London, 1100-1600

The Archaeology of a Capital City

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Author: John Schofield

Publisher: Equinox

ISBN: 9781908049728

Category: History

Page: 324

View: 8875

Since the early 1970s the increasingly effective conduct of archaeological work in the City of London and surrounding parts of the conurbation have revolutionised our view of the development and European importance of London between 1100 and 1600. There have been hundreds of archaeological excavations of every type of site, from the cathedral to chapels, palaces to outhouses, bridges, wharves, streams, fields, kilns, roads and lanes. The study of the material culture of Londoners over these five centuries has begun in earnest, based on thousands of accurately dated artefacts, especially found along the waterfront. Work by documentary historians has complemented and filled out the new picture. This book, written by an archaeologist who has been at the centre of this study since 1974, will summarise the main findings and new suggestions about the development of the City, its ups and downs through the Black Death and the Dissolution of the Monasteries; its place in Europe as a capital city with great architecture and relations with many other parts of Europe, from the Baltic to the Mediterranean. London has been the most intensively studied medieval city in Europe by archaeologists, due to the pace of development especially since the 1970s. Thus although this will be a study of a single medieval city, it will be a major contribution to the Archaeology of Europe, 1100-1600. The book is endorsed by the Museum of London, the City of London Archaeological Trust and the City of London Corporation whose logos will appear on the back cover.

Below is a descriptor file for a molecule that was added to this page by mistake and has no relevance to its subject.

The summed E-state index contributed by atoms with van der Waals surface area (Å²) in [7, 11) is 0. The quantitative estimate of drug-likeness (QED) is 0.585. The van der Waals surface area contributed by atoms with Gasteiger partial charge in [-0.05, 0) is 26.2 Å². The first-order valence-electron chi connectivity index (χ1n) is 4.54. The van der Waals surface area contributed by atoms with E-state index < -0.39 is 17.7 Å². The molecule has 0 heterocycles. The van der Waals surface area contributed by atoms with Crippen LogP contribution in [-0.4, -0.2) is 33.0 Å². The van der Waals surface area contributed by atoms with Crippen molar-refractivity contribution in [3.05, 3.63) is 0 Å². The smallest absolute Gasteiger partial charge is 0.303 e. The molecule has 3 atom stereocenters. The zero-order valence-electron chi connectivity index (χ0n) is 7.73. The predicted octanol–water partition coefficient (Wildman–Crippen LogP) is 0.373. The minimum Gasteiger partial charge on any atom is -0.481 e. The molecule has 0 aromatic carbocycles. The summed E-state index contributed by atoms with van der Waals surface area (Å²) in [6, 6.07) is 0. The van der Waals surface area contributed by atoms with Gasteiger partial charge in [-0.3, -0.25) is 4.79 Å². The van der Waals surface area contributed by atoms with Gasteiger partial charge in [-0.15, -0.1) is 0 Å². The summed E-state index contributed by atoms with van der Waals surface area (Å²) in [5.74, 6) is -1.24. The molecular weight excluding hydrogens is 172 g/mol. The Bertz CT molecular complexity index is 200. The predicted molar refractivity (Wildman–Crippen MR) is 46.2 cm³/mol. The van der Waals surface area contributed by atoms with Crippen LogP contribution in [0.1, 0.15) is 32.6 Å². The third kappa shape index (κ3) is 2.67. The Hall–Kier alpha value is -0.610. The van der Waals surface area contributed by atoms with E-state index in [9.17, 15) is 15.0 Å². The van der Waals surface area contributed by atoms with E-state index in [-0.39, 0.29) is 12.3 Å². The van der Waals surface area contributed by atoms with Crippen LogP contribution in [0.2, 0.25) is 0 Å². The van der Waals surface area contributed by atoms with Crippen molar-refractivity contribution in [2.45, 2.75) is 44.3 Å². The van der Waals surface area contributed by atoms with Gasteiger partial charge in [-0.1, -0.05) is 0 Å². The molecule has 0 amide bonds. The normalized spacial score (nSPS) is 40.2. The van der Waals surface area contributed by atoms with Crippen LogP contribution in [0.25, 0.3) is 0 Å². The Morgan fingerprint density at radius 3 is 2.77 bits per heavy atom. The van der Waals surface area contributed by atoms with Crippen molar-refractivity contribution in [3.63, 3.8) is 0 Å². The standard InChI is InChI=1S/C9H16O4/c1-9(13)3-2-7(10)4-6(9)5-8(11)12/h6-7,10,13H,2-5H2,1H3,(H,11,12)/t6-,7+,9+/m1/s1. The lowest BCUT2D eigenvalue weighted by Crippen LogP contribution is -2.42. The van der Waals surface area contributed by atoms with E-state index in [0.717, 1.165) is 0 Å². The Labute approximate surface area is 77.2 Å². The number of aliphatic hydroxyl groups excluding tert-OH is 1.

Medieval Towns

A Reader

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Author: Maryanne Kowaleski

Publisher: Utp Higher Education

ISBN: 9781442600911

Category: History

Page: 405

View: 546

"Medieval Towns will become a standard sourcebook." - Martha Howell, Miriam Champion Professor of History, Columbia University

Medieval Archaeology

Understanding Traditions and Contemporary Approaches

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Author: Chris Gerrard

Publisher: Routledge

ISBN: 1134566050

Category: Social Science

Page: 320

View: 3525

The archaeology of the later Middle Ages is a comparatively new field of study in Britain. At a time when archaeoloy generally is experiencing a surge of popularity, our understanding of medieval settlement, artefacts, environment, buildings and landscapes has been revolutionised. Medieval archaeology is now taught widely throughout Europe and has secured a place in higer education's teaching across many disciplines. In this book Gerrard examines the long and rich intellectual heritage of later medieval archaeology in England, Scotland and Wales and summarises its current position. Written in three parts, the author first discusses the origins of antiquarian, Victorian and later studies and explores the pervasive influence of the Romantic Movement and the Gothic Revival. The ideas and achievements of the 1930s are singled out as a springboard for later methodological and conceptual developments. Part II examines the emergence of medieval archaeology as a more coherent academic subject in the post-war years, appraising major projects and explaining the impact of processual archaeology and the rescue movement in the period up to the mid-1980s. Finally the book shows the extent to which the philosophies of preservation and post-processual theoretical advances have begun to make themselves felt. Recent developments in key areas such as finds, settlements and buildings are all considered as well as practice, funding and institutional roles. Medieval Archaeology is a crucial work for students of medieval archaeology to read and will be of interest to archaeologists, historians and all who study or visit the monuments of the Middle Ages.

The Jews in Medieval Britain

Historical, Literary, and Archaeological Perspectives

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Author: Patricia Skinner

Publisher: Boydell Press

ISBN: 9780851159317

Category: History

Page: 175

View: 7632